Ige Delivers 2020 State of State Address
Ige started the speech by asking for a moment of silence for Honolulu Police Officers Tiffany Enriquez and Kaulike Kalama, who were killed in the line of duty on Sunday.
“Chief Ballard – Please know that our thoughts and prayers are with the HPD ʻohana and with the families of these two brave officers,” Ige said.
The governor went on to discuss is support for a joint bills package from the House and Senate that is meant to improve the quality of life in Hawai‘i. A study sponsored by the Aloha United Way reported that a family of four in Hawaiʻi needs a combined annual income of $77,000 just to survive…to pay for food, housing, health care, childcare and taxes.
“If you asked working families in Hawaiʻi whether they make $77,000 a year, many would answer, ‘no,’ Ige said. “If you asked families who made $77,000 whether that was enough, I suspect the answer would still be, ‘no.'”
The package addresses a living wage, education and housing and homelessness.
“We committed to shaping these bills and ushering them through the legislative process,” Ige said. “And we made a promise to make life better for our working families.”
The governor also hopes to continue to build on a future of sustainability covering energy, economic development and the environment.
“How do we sustain our economy, our lifestyle and our natural environment? We do it first by developing clean energy sources,” he said.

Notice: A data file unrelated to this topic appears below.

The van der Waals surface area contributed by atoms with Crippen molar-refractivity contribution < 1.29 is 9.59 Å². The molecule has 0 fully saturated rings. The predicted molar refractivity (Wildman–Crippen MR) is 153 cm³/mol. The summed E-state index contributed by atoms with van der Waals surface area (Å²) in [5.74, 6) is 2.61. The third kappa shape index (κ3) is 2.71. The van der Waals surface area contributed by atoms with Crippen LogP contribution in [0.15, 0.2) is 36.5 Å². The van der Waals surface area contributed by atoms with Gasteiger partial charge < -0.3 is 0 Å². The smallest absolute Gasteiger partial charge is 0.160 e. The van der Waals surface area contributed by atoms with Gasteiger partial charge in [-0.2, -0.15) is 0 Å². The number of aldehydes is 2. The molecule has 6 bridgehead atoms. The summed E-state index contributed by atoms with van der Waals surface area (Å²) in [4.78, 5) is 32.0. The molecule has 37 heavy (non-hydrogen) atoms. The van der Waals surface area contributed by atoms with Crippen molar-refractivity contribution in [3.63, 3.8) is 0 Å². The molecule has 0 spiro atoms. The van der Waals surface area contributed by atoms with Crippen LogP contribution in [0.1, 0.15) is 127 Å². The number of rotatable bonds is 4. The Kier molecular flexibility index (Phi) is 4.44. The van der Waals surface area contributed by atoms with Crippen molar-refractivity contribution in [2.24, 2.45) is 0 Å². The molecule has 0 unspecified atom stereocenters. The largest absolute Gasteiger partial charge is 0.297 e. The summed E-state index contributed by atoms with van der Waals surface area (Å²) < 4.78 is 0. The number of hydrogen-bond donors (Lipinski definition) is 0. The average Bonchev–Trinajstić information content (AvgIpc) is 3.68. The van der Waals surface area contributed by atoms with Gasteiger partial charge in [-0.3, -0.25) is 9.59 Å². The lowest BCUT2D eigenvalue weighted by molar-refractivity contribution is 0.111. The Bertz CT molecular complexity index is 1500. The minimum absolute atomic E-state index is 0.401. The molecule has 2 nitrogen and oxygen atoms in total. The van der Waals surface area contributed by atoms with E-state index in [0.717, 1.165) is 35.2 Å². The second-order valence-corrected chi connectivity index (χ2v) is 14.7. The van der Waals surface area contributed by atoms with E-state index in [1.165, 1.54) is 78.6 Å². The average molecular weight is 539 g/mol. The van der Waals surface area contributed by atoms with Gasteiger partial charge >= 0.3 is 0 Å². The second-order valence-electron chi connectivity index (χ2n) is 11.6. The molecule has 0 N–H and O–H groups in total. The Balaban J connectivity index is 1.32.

Perhaps the longest transition the state as has experienced recently has been the transformation of the agricultural industry from large-scale farming to more diversified farms.
Also, Hawai‘i is leading the nation in solar power, with commercial projects and homeowners increasing their use of the energy. This has allowed the state to meet its 2020 energy goal of attaining 30% of its energy needs from renewable sources.
“The significance of this initial pivot to clean and renewable energy cannot be overstated,” Ige said.
Stewardship of the ʻāina has always been a central part of public policy here in Hawaiʻi.
“It is embedded in our state motto and in the awareness of our children from an early age,” he said. “The life of our lands has always depended on right thinking and a love of this place we call home.”
However, Ige emphasized the new danger threatening the ʻāina comes from climate change. He added, the Legislature can work to permanently set aside 10,000 acres in conservation under the State’s Legacy Land program, as they’ve done for the past year and a half.
“We can mandate 100% clean energy usage by 2045,” the governor said. “But without your involvement, public policy is just that: a policy written on a piece of paper. It is your support and daily participation that transforms those policies into meaningful actions.”
At the start of a new decade, Ige believes the community and legislators have the power to change the lives of working families. The governor also believes that “we” can overcome the challenges facing the state and work together to create better lives for everyone.
“Ladies and gentlemen, it is time to stand up and be counted. It is time for us to put some skin in the game,” Ige said. “I believe in Hawaiʻi, and I believe in all of you. Let’s get to work.”